They are different measurements but that is irrelevant as the function is the same. They are not LANDING POINTS they are AIMING points. This is the point on the runway that generally speaking the G/S and the PAPI/VASI are guiding you to. It is 1,000' down the runway in the US and 400 meters (1400'ish) down the runway elsewhere. Their functions are the same though.

The touchdown zone is considered the first 3,000' of the runway. A touchdown anywhere in this first 3,000' is generally considered acceptable.
 
Cactus105
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Short Landing (way Before Threshold)?

Sun Mar 24, 2013 7:37 pm

The second video shows the delay still. The Spoilers come up on the video a few seconds after the touchdown is heard. With regard to the first video, he probably touched down within the first 500-1000 feet of the runway which is pretty short, but the delay makes it seem worse.
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zeke
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Short Landing (way Before Threshold)?

Sun Mar 24, 2013 9:32 pm

Quoting PassedV1 (Reply 6):
It is 1,000' down the runway in the US and 400 meters (1400'ish) down the runway elsewhere.

Which equates to what numbers in threshold crossing heights on a 3 deg slope ? Keep in mind the pilots eye height is 30' higher than the wheels on the A380.....

How do pilots of large compensate for this ?

Quoting PassedV1 (Reply 6):
The touchdown zone is considered the first 3,000' of the runway.

Not according to the FAA or ICAO.

Quoting PassedV1 (Reply 6):
The touchdown zone is considered the first 3,000' of the runway. A touchdown anywhere in this first 3,000' is generally considered acceptable.

Not where I work.
“Don't be a show-off. Never be too proud to turn back. There are old pilots and bold pilots, but no old, bold pilots.” E. Hamilton Lee, 1949
 
jetskipper
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Short Landing (way Before Threshold)?

Sun Mar 24, 2013 9:42 pm

(DOD, NATO) 1. For fixed wing aircraft--The first 3,000 feet or 1,000 meters of runway beginning at the threshold. 2. For rotary wings and vectored thrust aircraft--That portion of the helicopter landing area or runway used for landing.


Read more: http://www.answers.com/topic/touchdown-zone#ixzz2OUnzX6dV

For US carries landing is required within the touchdown zone, anything outside the touchdown zone would be considered unacceptable.
 
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zeke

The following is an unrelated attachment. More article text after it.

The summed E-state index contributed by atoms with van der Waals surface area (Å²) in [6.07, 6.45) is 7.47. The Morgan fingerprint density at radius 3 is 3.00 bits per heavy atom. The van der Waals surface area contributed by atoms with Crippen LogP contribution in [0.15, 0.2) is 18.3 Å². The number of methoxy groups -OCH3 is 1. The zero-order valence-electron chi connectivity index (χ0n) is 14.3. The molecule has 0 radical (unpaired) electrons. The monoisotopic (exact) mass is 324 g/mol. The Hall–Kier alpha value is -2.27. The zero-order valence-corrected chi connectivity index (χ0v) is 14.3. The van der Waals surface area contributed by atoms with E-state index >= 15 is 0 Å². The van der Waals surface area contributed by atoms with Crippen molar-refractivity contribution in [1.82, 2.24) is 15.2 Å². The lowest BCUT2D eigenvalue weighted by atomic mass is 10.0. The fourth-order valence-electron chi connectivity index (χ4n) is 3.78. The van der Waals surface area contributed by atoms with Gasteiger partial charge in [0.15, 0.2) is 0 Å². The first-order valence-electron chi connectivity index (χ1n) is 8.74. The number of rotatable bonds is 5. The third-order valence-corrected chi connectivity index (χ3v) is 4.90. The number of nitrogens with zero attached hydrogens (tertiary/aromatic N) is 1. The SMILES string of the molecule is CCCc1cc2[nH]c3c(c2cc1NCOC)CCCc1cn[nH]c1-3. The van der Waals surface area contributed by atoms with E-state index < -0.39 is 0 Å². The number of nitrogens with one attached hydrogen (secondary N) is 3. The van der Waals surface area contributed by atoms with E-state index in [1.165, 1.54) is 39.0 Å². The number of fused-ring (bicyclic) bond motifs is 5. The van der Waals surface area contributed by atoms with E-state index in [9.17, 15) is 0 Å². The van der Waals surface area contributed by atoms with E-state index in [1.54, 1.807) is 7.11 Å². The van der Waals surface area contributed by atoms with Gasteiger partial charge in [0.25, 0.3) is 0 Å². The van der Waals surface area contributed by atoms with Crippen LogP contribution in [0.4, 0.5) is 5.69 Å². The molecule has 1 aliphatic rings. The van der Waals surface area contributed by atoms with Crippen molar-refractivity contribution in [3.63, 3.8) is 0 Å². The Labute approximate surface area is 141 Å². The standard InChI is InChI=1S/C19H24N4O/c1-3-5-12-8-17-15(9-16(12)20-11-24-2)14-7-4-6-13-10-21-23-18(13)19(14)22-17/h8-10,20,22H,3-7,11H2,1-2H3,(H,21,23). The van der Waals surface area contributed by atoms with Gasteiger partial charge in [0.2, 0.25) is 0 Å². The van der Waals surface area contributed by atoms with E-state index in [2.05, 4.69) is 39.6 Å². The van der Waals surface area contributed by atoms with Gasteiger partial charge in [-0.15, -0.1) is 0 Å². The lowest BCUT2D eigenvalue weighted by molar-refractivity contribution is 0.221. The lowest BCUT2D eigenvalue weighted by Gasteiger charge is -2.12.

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Short Landing (way Before Threshold)?

Sun Mar 24, 2013 9:58 pm

Quoting jetskipper (Reply 9):
(DOD, NATO)

"US Defense Department Military Dictionary: touchdown zone"

What relevance does that have with civil operations ???????????

Quoting jetskipper (Reply 9):
For US carries landing is required within the touchdown zone, anything outside the touchdown zone would be considered unacceptable.

Not exactly true either, there is a touchdown zone marked on the runway (which is not the first 3000'). That does not mean for all US carriers (which operate aircraft from very very small to large jet transports) it would be unacceptable. The various Fedex feeder carriers operating C208s would be an example here.
“Don't be a show-off. Never be too proud to turn back. There are old pilots and bold pilots, but no old, bold pilots.” E. Hamilton Lee, 1949
 
jetskipper
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Short Landing (way Before Threshold)?

Sun Mar 24, 2013 10:21 pm

From the FAA PIlot/Controller Glossary:

TOUCHDOWN ZONE- The first 3,000 feet of the runway beginning at the threshold. The area is used for determination of Touchdown Zone Elevation in the development of straight‐in landing minimums for instrument approaches.

From FAR 91.175 (c):

(c) Operation below DA/ DH or MDA. Except as provided in paragraph (l) of this section, where a DA/DH or MDA is applicable, no pilot may operate an aircraft, except a military aircraft of the United States, below the authorized MDA or continue an approach below the authorized DA/DH unless—

(1) The aircraft is continuously in a position from which a descent to a landing on the intended runway can be made at a normal rate of descent using normal maneuvers, and for operations conducted under part 121 or part 135 unless that descent rate will allow touchdown to occur within the touchdown zone of the runway of intended landing;